- Martin Hajek
Apple may have only a few weeks to solve an issue with the fingerprint sensor on the upcoming iPhone, Andy Hargreaves, an equity research analyst with KeyBanc Capital Markets, wrote in a recent note to clients.
Apple is expected to launch a redesigned iPhone this fall with a screen using next-generation OLED technology that covers the entire face of the phone.
The company had hoped to be able to put the fingerprint sensor, which is currently integrated into the iPhone’s home button, underneath the screen using a capacitive fingerprint sensor, but Apple “continues to struggle with fingerprint solution,” according to Hargreaves.
He suggests that Apple is looking for a workaround to its fingerprint-sensor problems. Otherwise, it might have to delay the release date of the redesigned iPhone.
“Our supply-chain conversations indicate Apple continues to struggle with the workaround for the fingerprint sensor,” Hargreaves wrote. “This increases the potential that the new OLED iPhone could be delayed, or ship without a fingerprint sensor, either of which could increase risk to unit sales and mix for the cycle.”
What Apple plans to do with the fingerprint sensor has been the biggest mystery in the lead-up to the next iPhone launch. Both KGI Securities analysts and Bloomberg have reported that Apple may be phasing out the Touch ID fingerprint sensor in favor of a facial-recognition feature that would be used to unlock the phone and enable mobile payments.
Furthermore, Hargreaves says Apple only has until August to place the orders for the parts it would need for a fingerprint sensor – and even in that case, it would take 12 weeks until Apple could fully manufacture enough iPhones, which suggests production in large volume won’t start until late October or November.
“Based on typical lead times, we believe Apple would have to order fingerprint ICs before August to reach volume in time for holiday shopping,” Hargreaves wrote. “If Apple cannot find a solution in time, it could abandon fingerprint in favor of facial recognition.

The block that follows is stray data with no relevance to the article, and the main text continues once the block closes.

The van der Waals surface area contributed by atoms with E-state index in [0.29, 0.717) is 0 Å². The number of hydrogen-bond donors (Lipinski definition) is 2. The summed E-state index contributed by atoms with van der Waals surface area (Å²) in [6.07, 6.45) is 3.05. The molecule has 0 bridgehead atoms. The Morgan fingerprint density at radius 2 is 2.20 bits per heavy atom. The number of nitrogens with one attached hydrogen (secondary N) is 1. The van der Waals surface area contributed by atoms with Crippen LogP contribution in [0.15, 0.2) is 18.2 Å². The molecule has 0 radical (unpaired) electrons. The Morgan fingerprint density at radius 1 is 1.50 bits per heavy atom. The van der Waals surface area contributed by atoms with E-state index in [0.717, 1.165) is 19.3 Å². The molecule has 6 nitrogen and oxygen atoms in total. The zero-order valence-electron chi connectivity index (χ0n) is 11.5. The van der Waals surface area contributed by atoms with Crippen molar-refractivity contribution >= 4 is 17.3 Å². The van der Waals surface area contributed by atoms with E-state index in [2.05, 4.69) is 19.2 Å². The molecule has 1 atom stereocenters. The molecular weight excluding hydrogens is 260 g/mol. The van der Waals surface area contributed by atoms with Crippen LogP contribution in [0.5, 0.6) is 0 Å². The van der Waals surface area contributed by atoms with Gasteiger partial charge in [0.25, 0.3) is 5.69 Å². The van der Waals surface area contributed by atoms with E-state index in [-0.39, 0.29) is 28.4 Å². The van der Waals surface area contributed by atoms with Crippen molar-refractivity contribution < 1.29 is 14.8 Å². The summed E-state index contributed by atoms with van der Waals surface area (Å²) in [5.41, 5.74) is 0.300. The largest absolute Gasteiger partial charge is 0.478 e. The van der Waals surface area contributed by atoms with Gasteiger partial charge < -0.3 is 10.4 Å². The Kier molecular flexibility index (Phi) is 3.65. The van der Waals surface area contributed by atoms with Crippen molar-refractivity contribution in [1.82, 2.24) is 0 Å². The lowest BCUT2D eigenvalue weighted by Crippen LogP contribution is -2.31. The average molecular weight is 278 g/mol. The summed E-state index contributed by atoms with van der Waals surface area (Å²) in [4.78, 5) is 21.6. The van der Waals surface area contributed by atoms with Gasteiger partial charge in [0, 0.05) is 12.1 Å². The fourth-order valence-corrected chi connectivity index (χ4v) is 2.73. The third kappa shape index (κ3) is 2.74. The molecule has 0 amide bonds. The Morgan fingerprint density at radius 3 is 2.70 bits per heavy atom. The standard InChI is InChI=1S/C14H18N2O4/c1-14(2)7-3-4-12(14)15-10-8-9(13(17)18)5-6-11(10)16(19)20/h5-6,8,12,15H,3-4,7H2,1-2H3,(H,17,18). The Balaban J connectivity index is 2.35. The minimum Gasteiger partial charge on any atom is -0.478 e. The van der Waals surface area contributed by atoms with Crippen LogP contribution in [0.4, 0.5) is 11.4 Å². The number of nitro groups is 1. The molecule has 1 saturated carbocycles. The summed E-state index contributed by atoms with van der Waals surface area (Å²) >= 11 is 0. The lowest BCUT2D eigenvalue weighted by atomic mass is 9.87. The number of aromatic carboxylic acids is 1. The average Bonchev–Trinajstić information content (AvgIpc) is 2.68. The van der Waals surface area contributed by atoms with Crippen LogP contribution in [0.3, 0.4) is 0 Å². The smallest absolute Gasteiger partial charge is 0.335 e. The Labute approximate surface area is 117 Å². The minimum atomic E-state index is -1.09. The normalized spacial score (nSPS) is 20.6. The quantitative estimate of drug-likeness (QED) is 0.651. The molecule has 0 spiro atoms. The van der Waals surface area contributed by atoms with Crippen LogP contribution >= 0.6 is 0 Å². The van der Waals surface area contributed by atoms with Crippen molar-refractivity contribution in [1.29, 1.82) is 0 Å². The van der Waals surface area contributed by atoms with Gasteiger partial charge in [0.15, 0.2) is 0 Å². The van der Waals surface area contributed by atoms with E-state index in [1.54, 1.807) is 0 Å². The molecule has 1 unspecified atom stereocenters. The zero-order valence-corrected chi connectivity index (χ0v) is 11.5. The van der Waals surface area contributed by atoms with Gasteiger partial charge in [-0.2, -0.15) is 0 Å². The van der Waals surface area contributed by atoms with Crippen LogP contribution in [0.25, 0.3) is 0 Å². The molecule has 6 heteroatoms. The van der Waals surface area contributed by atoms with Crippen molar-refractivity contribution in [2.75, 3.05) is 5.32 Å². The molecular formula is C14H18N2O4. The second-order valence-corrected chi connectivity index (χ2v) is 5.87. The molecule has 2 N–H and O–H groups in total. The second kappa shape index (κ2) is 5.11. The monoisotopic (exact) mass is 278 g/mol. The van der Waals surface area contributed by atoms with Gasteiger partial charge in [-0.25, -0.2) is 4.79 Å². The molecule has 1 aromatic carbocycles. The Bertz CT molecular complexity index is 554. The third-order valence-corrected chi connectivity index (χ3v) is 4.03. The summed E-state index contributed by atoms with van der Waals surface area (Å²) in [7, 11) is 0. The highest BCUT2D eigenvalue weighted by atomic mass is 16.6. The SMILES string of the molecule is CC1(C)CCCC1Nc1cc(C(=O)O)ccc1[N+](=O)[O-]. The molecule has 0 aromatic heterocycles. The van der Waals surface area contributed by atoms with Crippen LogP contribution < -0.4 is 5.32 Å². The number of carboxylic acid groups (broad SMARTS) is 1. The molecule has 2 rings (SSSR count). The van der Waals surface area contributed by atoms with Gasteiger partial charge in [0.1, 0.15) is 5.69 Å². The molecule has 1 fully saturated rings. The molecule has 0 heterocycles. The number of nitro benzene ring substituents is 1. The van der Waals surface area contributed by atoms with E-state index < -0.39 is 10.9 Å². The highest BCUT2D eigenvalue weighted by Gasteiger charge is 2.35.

“Apple’s issues with fingerprint sensing in the OLED iPhone appear to have required abandoning at least one major technology investment and intense use of first- and third-party engineering resources,” he continued.
Apple has three options, according to the note: It could fix the problem, replace the fingerprint sensor with facial recognition, or delay the launch of the upcoming iPhone.
Hargreaves sees moving to facial recognition alone as a potential problem for Apple, and he says it could hamper Apple Pay, Apple’s mobile-wallet software.
“We believe Apple’s facial recognition solution should work from many angles and in low-light environments,” Hargreaves wrote. “However, it would not work without clear line of sight to the user’s face. Even if this encompassed just 5% of login scenarios, it would mean that several times a day the new iPhone would perform worse at an elemental feature than older iPhones, which would risk pushback from consumers.”
So what Apple most likely wants to happen is that it finds a way to integrate the fingerprint sensor into the upcoming iPhone. But if it can’t solve that problem by the end of the summer, it will have some hard choices to make, according to the KeyBanc researcher.
Current rumors suggest Apple will launch two other phones that are more affordable alongside the redesigned iPhone with the OLED screen. These two devices could look more like the iPhone 7 and 7 Plus, and they would probably remain close to them in price – closer to $700 than $1,000. According to analysts, these phones will have LCD screens, which are abundant.
Hargreaves forecasts that Apple will manufacture about 64.5 million of the older, LCD iPhones, and 47.9 million of the OLED iPhone 8, in the second half of 2017, but that mix could change depending on whether Apple finds a fingerprint-sensor solution.
KeyBanc Capital Markets gave Apple a price target of $144 and a “sector weight” rating.